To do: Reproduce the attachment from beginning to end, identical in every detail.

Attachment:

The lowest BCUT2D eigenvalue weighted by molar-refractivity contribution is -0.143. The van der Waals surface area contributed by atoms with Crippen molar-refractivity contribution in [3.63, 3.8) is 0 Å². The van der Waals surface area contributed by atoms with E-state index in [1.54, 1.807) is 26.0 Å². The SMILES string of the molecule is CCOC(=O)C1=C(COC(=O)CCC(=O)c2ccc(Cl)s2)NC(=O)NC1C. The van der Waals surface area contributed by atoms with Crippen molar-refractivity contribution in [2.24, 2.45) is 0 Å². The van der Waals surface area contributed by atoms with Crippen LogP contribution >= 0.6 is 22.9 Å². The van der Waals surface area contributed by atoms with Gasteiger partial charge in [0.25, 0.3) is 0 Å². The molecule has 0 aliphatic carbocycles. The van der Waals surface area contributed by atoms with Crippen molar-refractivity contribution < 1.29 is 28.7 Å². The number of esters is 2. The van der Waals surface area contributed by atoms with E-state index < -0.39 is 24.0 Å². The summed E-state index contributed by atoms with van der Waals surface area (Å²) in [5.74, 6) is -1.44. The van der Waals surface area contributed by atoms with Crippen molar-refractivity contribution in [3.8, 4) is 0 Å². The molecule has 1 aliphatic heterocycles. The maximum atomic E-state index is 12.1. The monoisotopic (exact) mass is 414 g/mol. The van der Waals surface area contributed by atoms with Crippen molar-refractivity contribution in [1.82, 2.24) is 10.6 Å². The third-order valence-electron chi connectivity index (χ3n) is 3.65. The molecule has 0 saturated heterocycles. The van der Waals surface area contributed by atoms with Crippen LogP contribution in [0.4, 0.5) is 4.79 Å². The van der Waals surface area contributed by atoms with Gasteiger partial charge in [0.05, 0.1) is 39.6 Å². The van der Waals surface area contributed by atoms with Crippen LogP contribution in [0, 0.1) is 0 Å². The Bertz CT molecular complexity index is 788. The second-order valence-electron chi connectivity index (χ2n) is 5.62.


The lowest BCUT2D eigenvalue weighted by molar-refractivity contribution is -0.143. The van der Waals surface area contributed by atoms with Crippen molar-refractivity contribution in [3.63, 3.8) is 0 Å². The van der Waals surface area contributed by atoms with E-state index in [1.54, 1.807) is 26.0 Å². The SMILES string of the molecule is CCOC(=O)C1=C(COC(=O)CCC(=O)c2ccc(Cl)s2)NC(=O)NC1C. The van der Waals surface area contributed by atoms with Crippen molar-refractivity contribution in [2.24, 2.45) is 0 Å². The van der Waals surface area contributed by atoms with Crippen LogP contribution >= 0.6 is 22.9 Å². The van der Waals surface area contributed by atoms with Gasteiger partial charge in [0.25, 0.3) is 0 Å². The molecule has 0 aliphatic carbocycles. The van der Waals surface area contributed by atoms with Crippen molar-refractivity contribution < 1.29 is 28.7 Å². The number of esters is 2. The van der Waals surface area contributed by atoms with E-state index < -0.39 is 24.0 Å². The summed E-state index contributed by atoms with van der Waals surface area (Å²) in [5.74, 6) is -1.44. The van der Waals surface area contributed by atoms with Crippen molar-refractivity contribution in [3.8, 4) is 0 Å². The molecule has 1 aliphatic heterocycles. The maximum atomic E-state index is 12.1. The monoisotopic (exact) mass is 414 g/mol. The van der Waals surface area contributed by atoms with Crippen molar-refractivity contribution in [1.82, 2.24) is 10.6 Å². The third-order valence-electron chi connectivity index (χ3n) is 3.65. The molecule has 0 saturated heterocycles. The van der Waals surface area contributed by atoms with Crippen LogP contribution in [0.4, 0.5) is 4.79 Å². The van der Waals surface area contributed by atoms with Gasteiger partial charge in [0.05, 0.1) is 39.6 Å². The van der Waals surface area contributed by atoms with Crippen LogP contribution in [0, 0.1) is 0 Å². The Bertz CT molecular complexity index is 788. The second-order valence-electron chi connectivity index (χ2n) is 5.62.